A conversation on a train station platform reminded me of both the power of stories and the power of hope, and it linked as well with a forthcoming campaign of the Irish Chaplaincy.

Francis, who spent his working life as a clinical psychologist in the NHS, told me excitedly that he was reading my book * and I was equally excited to learn that he had bought not just one but three of them (not all for himself)! “I like how you use narrative,” he explained and he recalled how years ago if he had only a short time to get across the details of a ‘case’ with a senior policy-maker he would usually choose to tell a story about the person in question. This was, in his experience, the most effective means by which change might occur.

When I told Francis about our #storiesofhope campaign to be launched in Lent he remarked, “Hope is about the power to make a difference.” Here is the first of those stories of hope. It is Emma’s story, as told by Breda who features strongly in it, and it is told with Emma’s permission.

A Reason to Live 

Our wonderful team is currently supporting a 35-year-old woman who in February 2021 just days after her release from prison was airlifted to hospital and put into a medical coma for 28 days. Emma had a rare but serious bacterial infection that affects the tissue beneath the skin and surrounding muscles and organs which resulted in the amputation of her left leg. Her mother was told that her daughter had a 2% chance of survival and was advised to turn off Life Support. She declined! Initially Emma had no use in both arms but this is slowly improving with intensive therapy at a care home; however she struggles with the use of her right leg as it remains severely damaged. Although Emma’s long-term prognosis isn’t yet fully known, what is certain is that she will need lots of care for many months if not years and will have to endure years of skin graft operations.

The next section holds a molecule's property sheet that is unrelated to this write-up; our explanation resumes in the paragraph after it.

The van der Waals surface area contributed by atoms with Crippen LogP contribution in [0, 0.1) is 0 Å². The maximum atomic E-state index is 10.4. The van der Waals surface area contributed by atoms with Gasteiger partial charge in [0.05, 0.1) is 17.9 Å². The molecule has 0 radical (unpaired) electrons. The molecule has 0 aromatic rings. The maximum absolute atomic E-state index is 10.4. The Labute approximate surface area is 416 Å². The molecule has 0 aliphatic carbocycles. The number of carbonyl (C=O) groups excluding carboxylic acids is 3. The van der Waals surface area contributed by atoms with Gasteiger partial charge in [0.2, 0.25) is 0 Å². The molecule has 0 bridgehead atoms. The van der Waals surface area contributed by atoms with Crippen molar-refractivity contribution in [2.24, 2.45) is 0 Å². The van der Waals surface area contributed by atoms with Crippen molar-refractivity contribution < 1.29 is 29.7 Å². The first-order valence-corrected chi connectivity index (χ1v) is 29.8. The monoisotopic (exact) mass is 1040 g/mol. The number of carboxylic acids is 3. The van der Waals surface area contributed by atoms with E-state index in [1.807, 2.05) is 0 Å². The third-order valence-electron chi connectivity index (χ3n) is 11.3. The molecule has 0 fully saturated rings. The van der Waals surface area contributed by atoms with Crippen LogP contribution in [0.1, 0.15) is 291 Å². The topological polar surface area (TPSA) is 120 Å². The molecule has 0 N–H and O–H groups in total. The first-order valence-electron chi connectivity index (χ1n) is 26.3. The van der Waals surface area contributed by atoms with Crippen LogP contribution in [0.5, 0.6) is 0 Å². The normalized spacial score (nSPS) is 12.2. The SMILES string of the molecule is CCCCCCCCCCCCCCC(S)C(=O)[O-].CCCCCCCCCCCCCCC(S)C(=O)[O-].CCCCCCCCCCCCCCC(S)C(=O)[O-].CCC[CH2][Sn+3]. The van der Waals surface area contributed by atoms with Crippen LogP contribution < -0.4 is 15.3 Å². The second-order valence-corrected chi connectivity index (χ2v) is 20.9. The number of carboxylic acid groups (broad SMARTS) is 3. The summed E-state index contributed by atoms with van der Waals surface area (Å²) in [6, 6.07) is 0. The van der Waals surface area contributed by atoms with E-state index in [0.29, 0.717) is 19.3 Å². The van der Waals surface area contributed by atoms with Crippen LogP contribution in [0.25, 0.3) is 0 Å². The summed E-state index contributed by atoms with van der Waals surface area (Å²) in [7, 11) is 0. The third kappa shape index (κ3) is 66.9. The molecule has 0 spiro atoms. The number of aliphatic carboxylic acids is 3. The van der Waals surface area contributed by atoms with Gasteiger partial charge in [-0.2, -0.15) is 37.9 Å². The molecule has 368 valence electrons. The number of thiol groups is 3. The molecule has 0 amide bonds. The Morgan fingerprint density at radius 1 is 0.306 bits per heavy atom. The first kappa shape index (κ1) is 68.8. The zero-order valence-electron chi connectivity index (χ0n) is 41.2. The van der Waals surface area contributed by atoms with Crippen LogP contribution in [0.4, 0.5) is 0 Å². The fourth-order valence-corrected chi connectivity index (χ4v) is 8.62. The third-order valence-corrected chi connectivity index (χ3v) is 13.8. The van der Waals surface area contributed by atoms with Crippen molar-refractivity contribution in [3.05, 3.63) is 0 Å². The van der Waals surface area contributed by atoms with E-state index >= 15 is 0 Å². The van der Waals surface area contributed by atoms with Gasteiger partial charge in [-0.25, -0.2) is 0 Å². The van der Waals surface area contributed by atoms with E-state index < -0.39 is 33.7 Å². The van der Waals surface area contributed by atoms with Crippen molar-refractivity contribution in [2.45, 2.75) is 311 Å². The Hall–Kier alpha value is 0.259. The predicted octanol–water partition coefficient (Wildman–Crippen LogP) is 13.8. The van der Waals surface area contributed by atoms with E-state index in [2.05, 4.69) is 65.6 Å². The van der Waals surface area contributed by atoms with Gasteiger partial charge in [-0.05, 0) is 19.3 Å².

Thankfully, the team at the Irish Chaplaincy has been able to support both mother and daughter: practically, by advocating on their behalf to statutory bodies; financially, with small donations for telephone credit, travel assistance as well as essential sundries; emotionally, with visits from two of our caseworkers, who are also available at the end of the telephone anytime for either mother or daughter; and spiritually, through prayer. Additionally, with the help of our friends at Caritas, who when they heard Emma’s story provided a mobility scooter, she is now able to get around better, saying, “I feel like I have my legs back.”